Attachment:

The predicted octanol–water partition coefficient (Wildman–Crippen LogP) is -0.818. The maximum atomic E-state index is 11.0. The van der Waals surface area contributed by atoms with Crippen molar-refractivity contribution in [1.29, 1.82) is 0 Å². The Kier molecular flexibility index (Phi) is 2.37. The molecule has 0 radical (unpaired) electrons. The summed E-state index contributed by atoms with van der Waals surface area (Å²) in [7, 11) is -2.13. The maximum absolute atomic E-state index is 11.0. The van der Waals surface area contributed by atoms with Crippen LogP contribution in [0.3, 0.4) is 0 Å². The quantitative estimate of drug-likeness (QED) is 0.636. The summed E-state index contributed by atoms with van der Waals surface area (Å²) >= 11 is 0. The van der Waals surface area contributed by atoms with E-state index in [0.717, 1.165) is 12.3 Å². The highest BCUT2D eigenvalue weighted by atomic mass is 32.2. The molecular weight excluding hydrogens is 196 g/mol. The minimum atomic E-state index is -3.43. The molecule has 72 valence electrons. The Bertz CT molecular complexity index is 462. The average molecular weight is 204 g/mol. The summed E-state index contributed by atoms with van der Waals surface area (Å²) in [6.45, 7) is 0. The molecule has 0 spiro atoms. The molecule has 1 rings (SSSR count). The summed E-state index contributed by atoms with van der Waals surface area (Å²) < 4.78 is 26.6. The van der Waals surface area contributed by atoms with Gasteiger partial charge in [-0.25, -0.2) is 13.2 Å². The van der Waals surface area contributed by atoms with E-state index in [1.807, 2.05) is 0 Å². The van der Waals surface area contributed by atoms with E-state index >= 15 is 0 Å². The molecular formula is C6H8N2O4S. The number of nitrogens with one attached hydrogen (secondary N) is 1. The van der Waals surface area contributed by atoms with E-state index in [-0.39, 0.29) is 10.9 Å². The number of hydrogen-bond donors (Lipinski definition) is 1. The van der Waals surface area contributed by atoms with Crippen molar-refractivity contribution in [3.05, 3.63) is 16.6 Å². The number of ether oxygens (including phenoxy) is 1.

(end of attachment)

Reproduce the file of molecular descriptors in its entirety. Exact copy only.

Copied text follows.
The predicted octanol–water partition coefficient (Wildman–Crippen LogP) is -0.818. The maximum atomic E-state index is 11.0. The van der Waals surface area contributed by atoms with Crippen molar-refractivity contribution in [1.29, 1.82) is 0 Å². The Kier molecular flexibility index (Phi) is 2.37. The molecule has 0 radical (unpaired) electrons. The summed E-state index contributed by atoms with van der Waals surface area (Å²) in [7, 11) is -2.13. The maximum absolute atomic E-state index is 11.0. The van der Waals surface area contributed by atoms with Crippen LogP contribution in [0.3, 0.4) is 0 Å². The quantitative estimate of drug-likeness (QED) is 0.636. The summed E-state index contributed by atoms with van der Waals surface area (Å²) >= 11 is 0. The van der Waals surface area contributed by atoms with E-state index in [0.717, 1.165) is 12.3 Å². The highest BCUT2D eigenvalue weighted by atomic mass is 32.2. The molecular weight excluding hydrogens is 196 g/mol. The minimum atomic E-state index is -3.43. The molecule has 72 valence electrons. The Bertz CT molecular complexity index is 462. The average molecular weight is 204 g/mol. The summed E-state index contributed by atoms with van der Waals surface area (Å²) in [6.45, 7) is 0. The molecule has 0 spiro atoms. The molecule has 1 rings (SSSR count). The summed E-state index contributed by atoms with van der Waals surface area (Å²) < 4.78 is 26.6. The van der Waals surface area contributed by atoms with Gasteiger partial charge in [-0.25, -0.2) is 13.2 Å². The van der Waals surface area contributed by atoms with E-state index in [1.807, 2.05) is 0 Å². The van der Waals surface area contributed by atoms with E-state index >= 15 is 0 Å². The molecular formula is C6H8N2O4S. The number of nitrogens with one attached hydrogen (secondary N) is 1. The van der Waals surface area contributed by atoms with E-state index in [-0.39, 0.29) is 10.9 Å². The number of hydrogen-bond donors (Lipinski definition) is 1. The van der Waals surface area contributed by atoms with Crippen molar-refractivity contribution in [3.05, 3.63) is 16.6 Å². The number of ether oxygens (including phenoxy) is 1.